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Bringing you up to date with ripples from the Armstrong pond

Two weeks after the revelations contained in the United States Anti-Doping Agency's evidence against Lance Armstrong - the stars of cycle sport past and present are still commening… probably because the media keep asking them to. Here's the latest round up with comments from Mark Cavendish, Roger Hammond, Jamie Staff, Jonathan Vaughters and Miguel Indurain… who still thinks Lance is innocent plus news on the latest of Armstrong's ex-teammates to confess to doping.

It's fair to say that Mark Cavendish's attitude to Lance is somewhat less supportive than Big Mig's.

Cavendish told the BBC that he just wants a clean slate for cycling. He said: "If you've done something, confess. That anyone can damage the sport I love right now, it's frustrating.

Cavendish has said in the past that he believes that one of the reasons cycling has such a bad reputation is that it catches more cheates because it conducts more tests than other sports - a theme he returned to today.

"There are cheats in entertainment, journalists cheat, every single sport has cheats.

"If you put the effort into catching them and you have a structure that does things properly, you're going to catch a cheat."

Meanwhile another of Armstrong's former teammates from the era when beating doping control was simply a matter of lying on the floor and pretending you weren't there has admitted to doping. Norwegian cyclist Steffen Kjaergaard, rode with US Postal between 2000 and 2003 and was on the U.S. Postal Service team in the Tour de France in 2000 and 2001.

Kjaergaard told Eurosport: "When I was a part of the U.S Postal Service team, everything was organised by the team. I did not need to arrange for a doctor or do anything by myself," retired Kjaergaard told a news conference.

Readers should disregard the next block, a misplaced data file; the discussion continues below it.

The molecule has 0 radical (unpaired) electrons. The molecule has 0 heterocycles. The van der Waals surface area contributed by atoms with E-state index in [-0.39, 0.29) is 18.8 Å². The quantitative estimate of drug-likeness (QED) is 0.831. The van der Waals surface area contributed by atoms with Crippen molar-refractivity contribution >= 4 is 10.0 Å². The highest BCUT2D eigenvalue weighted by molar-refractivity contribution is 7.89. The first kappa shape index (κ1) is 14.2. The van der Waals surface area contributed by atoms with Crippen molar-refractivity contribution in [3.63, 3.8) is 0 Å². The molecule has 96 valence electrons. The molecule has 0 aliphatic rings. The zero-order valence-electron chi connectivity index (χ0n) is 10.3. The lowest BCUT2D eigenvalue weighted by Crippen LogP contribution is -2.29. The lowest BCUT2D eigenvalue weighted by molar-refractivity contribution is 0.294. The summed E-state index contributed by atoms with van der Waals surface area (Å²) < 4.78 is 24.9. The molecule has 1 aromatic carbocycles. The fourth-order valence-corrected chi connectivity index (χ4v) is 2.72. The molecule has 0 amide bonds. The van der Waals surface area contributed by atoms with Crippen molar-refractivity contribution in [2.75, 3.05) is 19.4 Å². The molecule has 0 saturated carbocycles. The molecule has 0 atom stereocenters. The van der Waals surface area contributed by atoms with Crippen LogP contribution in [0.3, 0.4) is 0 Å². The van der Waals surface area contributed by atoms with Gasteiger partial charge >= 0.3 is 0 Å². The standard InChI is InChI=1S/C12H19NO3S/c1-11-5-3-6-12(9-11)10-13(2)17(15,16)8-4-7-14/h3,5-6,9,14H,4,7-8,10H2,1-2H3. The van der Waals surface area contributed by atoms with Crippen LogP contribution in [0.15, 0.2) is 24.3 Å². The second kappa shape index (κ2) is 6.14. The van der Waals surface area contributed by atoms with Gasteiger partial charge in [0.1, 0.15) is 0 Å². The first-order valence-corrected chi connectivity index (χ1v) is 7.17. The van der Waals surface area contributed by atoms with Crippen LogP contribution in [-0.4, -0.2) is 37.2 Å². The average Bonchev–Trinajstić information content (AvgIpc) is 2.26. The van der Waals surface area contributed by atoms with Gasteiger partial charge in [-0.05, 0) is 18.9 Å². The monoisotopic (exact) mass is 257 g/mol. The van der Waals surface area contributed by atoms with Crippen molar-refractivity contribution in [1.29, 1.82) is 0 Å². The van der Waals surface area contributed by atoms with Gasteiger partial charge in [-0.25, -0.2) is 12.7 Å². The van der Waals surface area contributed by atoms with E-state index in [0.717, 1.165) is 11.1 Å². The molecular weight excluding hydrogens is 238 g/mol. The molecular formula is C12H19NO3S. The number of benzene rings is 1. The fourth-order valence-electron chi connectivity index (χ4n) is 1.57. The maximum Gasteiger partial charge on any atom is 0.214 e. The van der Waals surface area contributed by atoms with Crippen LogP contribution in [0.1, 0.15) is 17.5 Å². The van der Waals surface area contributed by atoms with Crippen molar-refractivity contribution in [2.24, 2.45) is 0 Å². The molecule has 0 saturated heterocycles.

"The reason that I am coming forth now is that I have had a big problem with my own conscience."

Without naming Armstrong, he said: "I cannot say if any of my team mates were using illegal substances. I can assume that others at US Postal were using something that the witness reports said. I have no direct knowledge though."

Phil Liggett may have accepted the truth but Big Mig - the man who's record for consectuive Tour wins Armstrong broke - still believes in him.

"Even now I believe in his innocence. He has always respected all the rules," Indurain told Radio Marca in Spain.

"I'm a bit surprised. It's strange that this was only based on testimonies."

Indurain added: "I think he will come back and appeal and try to show that he played fair for all those years."

Armstrong enjoys the support of at least one other Spanish rider - Euskaltel's Samuel Sanchez going on record more than once in the last couple of weeks to say that he doesn't agree with Armstrong being stripped of his titles.

Lance Armstrong yesterday removed all mention of five Tour de France wins from his official Twitter account… not that he's been very active on it lately.

Roger Hammond and Jamie Staff were asked for their opinions on the Armstrong affair yesterday and while neither seemed to doubt what Armstrong had done Staff felt the Texan had been singled out and Hammond remembered a supportive teammate that never gave him any hint of wrongdoing.,